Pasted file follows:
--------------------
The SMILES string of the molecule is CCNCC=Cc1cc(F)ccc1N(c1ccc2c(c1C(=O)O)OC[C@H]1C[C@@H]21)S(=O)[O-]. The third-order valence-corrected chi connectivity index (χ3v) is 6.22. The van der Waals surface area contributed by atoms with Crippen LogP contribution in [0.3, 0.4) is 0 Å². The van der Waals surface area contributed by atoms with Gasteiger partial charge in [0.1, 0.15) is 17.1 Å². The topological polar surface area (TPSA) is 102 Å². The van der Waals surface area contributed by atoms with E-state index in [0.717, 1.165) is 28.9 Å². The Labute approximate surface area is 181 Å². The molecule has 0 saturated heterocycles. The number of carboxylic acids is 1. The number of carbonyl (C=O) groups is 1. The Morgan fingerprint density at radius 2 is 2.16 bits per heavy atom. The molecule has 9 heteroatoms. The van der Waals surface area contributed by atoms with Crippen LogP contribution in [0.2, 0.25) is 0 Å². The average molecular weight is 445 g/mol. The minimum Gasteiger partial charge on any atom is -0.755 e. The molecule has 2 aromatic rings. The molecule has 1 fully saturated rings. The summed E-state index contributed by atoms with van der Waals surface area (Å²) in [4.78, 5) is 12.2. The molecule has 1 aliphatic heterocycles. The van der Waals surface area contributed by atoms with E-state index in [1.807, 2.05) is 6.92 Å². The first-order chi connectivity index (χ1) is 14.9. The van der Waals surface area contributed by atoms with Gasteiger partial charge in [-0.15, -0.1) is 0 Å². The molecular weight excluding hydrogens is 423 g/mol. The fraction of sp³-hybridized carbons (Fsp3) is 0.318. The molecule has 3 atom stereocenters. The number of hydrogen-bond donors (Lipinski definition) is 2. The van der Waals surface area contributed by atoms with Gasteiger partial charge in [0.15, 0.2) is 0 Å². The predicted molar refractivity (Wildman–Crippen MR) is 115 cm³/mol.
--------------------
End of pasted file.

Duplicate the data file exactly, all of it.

The SMILES string of the molecule is CCNCC=Cc1cc(F)ccc1N(c1ccc2c(c1C(=O)O)OC[C@H]1C[C@@H]21)S(=O)[O-]. The third-order valence-corrected chi connectivity index (χ3v) is 6.22. The van der Waals surface area contributed by atoms with Crippen LogP contribution in [0.3, 0.4) is 0 Å². The van der Waals surface area contributed by atoms with Gasteiger partial charge in [0.1, 0.15) is 17.1 Å². The topological polar surface area (TPSA) is 102 Å². The van der Waals surface area contributed by atoms with E-state index in [0.717, 1.165) is 28.9 Å². The Labute approximate surface area is 181 Å². The molecule has 0 saturated heterocycles. The number of carboxylic acids is 1. The number of carbonyl (C=O) groups is 1. The Morgan fingerprint density at radius 2 is 2.16 bits per heavy atom. The molecule has 9 heteroatoms. The van der Waals surface area contributed by atoms with Crippen LogP contribution in [0.2, 0.25) is 0 Å². The average molecular weight is 445 g/mol. The minimum Gasteiger partial charge on any atom is -0.755 e. The molecule has 2 aromatic rings. The molecule has 1 fully saturated rings. The summed E-state index contributed by atoms with van der Waals surface area (Å²) in [4.78, 5) is 12.2. The molecule has 1 aliphatic heterocycles. The van der Waals surface area contributed by atoms with E-state index in [1.807, 2.05) is 6.92 Å². The first-order chi connectivity index (χ1) is 14.9. The van der Waals surface area contributed by atoms with Gasteiger partial charge in [-0.15, -0.1) is 0 Å². The molecular weight excluding hydrogens is 423 g/mol. The fraction of sp³-hybridized carbons (Fsp3) is 0.318. The molecule has 3 atom stereocenters. The number of hydrogen-bond donors (Lipinski definition) is 2. The van der Waals surface area contributed by atoms with Gasteiger partial charge in [0.15, 0.2) is 0 Å². The predicted molar refractivity (Wildman–Crippen MR) is 115 cm³/mol.